The first launch of an Orbital ATK Antares rocket with a new first stage engine is now planned for early October, a company official said Sept. 13.
Satellite and rocket manufacturer Orbital ATK on Aug. 10 said global commercial satellite demand is weaker than the company had expected and would be a drag on its financial results in both 2016 and 2017.
A May 31 static fire test of the new first stage of Orbital ATK’s Antares launch vehicle should clear the way for that rocket to return to flight in early July.
Satellite and rocket builder Orbital ATK on May 5 said its re-engined Antares medium-lift launch vehicle likely would make its first flight in July and would be nicely profitable for Orbital even if it wins no other customers beyond its current NASA space station resupply business.
As the first Cygnus mission launched on an Atlas rocket arrived at the International Space Station, Orbital ATK was already looking ahead to the second such mission, as well as resuming flights in 2016 of an updated version of the company’s own Antares launch vehicle.
A NASA investigation into last year’s failure of an Orbital ATK Antares launch vehicle could not identify a single technical root cause of the accident, a conclusion at odds with Orbital’s own investigation.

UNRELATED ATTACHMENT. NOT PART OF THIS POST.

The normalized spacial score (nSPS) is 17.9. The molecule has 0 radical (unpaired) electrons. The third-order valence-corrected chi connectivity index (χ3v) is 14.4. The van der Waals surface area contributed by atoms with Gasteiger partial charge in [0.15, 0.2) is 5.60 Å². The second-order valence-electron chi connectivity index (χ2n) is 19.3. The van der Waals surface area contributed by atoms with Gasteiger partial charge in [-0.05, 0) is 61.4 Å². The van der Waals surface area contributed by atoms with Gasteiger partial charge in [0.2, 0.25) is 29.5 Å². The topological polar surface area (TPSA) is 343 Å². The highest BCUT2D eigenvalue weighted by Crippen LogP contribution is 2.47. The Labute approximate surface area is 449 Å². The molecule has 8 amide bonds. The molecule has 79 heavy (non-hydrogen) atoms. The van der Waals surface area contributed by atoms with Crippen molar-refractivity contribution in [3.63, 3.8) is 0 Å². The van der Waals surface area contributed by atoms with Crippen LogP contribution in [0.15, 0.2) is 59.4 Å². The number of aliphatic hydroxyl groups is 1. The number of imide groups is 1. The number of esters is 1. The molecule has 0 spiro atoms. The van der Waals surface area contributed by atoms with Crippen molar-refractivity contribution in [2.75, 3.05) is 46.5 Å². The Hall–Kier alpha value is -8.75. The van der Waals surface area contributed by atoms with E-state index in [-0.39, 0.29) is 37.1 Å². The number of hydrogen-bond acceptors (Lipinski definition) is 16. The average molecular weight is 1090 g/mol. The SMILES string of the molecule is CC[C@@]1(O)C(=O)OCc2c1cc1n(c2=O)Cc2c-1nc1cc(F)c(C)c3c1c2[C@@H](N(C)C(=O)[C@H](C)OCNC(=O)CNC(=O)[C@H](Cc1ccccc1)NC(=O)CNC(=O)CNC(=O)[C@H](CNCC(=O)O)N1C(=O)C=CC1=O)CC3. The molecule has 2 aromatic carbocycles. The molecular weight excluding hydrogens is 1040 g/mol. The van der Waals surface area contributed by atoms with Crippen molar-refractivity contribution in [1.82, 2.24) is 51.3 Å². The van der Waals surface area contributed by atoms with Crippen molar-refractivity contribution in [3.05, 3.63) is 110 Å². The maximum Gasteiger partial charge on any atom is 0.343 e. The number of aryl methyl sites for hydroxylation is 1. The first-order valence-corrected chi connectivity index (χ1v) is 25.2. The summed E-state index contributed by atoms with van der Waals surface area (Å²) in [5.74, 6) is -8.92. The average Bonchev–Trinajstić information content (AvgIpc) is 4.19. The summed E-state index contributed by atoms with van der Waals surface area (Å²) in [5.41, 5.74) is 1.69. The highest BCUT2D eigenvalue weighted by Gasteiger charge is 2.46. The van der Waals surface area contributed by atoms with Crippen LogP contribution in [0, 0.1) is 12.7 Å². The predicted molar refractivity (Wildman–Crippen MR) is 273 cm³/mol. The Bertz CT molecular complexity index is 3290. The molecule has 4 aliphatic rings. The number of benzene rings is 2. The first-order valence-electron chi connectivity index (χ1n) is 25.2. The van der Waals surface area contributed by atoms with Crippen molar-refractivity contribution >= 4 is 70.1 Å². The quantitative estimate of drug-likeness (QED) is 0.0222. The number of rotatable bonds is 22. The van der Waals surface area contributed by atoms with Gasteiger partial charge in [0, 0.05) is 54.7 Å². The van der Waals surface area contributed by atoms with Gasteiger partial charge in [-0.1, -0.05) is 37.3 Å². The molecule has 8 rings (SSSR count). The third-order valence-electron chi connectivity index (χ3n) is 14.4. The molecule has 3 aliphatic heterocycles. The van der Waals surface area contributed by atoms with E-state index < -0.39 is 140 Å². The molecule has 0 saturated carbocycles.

Aerojet Rocketdyne will pay Orbital ATK $50 million to end a dispute about the role Aerojet’s AJ-26 engine played in last year’s Antares launch failure, the propulsion provider announced Sept. 24.
Orbital ATK’s plans to resume cargo flights to the International Space Station, using both an existing launch vehicle and an upgraded version of its own Antares rocket, face risks that could delay those missions, according to a new report.
While Orbital ATK says it is on schedule to have the new version of its Antares launch vehicle ready for flight in March, the vehicle’s first launch may be delayed by other missions to the International Space Station, including a Cygnus cargo spacecraft launching on an Atlas 5.
The company also said it is on track to start launches of its Antares rocket with a new Russian engine in March.
A Virginia-owned launchpad damaged in October when Orbital ATK’s Antares rocket exploded moments after liftoff is almost fixed, but the company is at loggerheads with the state and the federal government over who should pay the last $2 million owed in repairs.
Separate investigations into two high-profile commercial launch accidents six months ago are entering their final phases and will be completed in the next few months or, in some cases, weeks.